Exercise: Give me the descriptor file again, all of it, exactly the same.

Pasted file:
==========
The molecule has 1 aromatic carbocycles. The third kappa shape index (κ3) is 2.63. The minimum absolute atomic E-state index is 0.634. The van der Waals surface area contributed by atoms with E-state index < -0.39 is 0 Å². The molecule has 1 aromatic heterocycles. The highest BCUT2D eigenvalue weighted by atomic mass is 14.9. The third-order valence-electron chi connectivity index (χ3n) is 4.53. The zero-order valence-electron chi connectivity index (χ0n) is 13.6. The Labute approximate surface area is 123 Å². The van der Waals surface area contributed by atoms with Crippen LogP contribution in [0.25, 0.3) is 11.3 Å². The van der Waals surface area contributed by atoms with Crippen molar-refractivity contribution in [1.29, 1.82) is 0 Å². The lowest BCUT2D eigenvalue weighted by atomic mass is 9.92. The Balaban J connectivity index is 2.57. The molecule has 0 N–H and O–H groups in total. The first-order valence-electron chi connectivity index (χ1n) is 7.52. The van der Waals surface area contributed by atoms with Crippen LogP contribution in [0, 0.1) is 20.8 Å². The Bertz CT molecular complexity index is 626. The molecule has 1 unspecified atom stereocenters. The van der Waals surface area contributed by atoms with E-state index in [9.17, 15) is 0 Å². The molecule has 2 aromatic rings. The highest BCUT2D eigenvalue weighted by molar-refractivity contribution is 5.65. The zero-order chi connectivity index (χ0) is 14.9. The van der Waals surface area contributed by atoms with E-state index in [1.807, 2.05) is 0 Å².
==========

The molecule has 1 aromatic carbocycles. The third kappa shape index (κ3) is 2.63. The minimum absolute atomic E-state index is 0.634. The van der Waals surface area contributed by atoms with E-state index < -0.39 is 0 Å². The molecule has 1 aromatic heterocycles. The highest BCUT2D eigenvalue weighted by atomic mass is 14.9. The third-order valence-electron chi connectivity index (χ3n) is 4.53. The zero-order valence-electron chi connectivity index (χ0n) is 13.6. The Labute approximate surface area is 123 Å². The van der Waals surface area contributed by atoms with Crippen LogP contribution in [0.25, 0.3) is 11.3 Å². The van der Waals surface area contributed by atoms with Crippen molar-refractivity contribution in [1.29, 1.82) is 0 Å². The lowest BCUT2D eigenvalue weighted by atomic mass is 9.92. The Balaban J connectivity index is 2.57. The molecule has 0 N–H and O–H groups in total. The first-order valence-electron chi connectivity index (χ1n) is 7.52. The van der Waals surface area contributed by atoms with Crippen LogP contribution in [0, 0.1) is 20.8 Å². The Bertz CT molecular complexity index is 626. The molecule has 1 unspecified atom stereocenters. The van der Waals surface area contributed by atoms with E-state index in [9.17, 15) is 0 Å². The molecule has 2 aromatic rings. The highest BCUT2D eigenvalue weighted by molar-refractivity contribution is 5.65. The zero-order chi connectivity index (χ0) is 14.9. The van der Waals surface area contributed by atoms with E-state index in [1.807, 2.05) is 0 Å².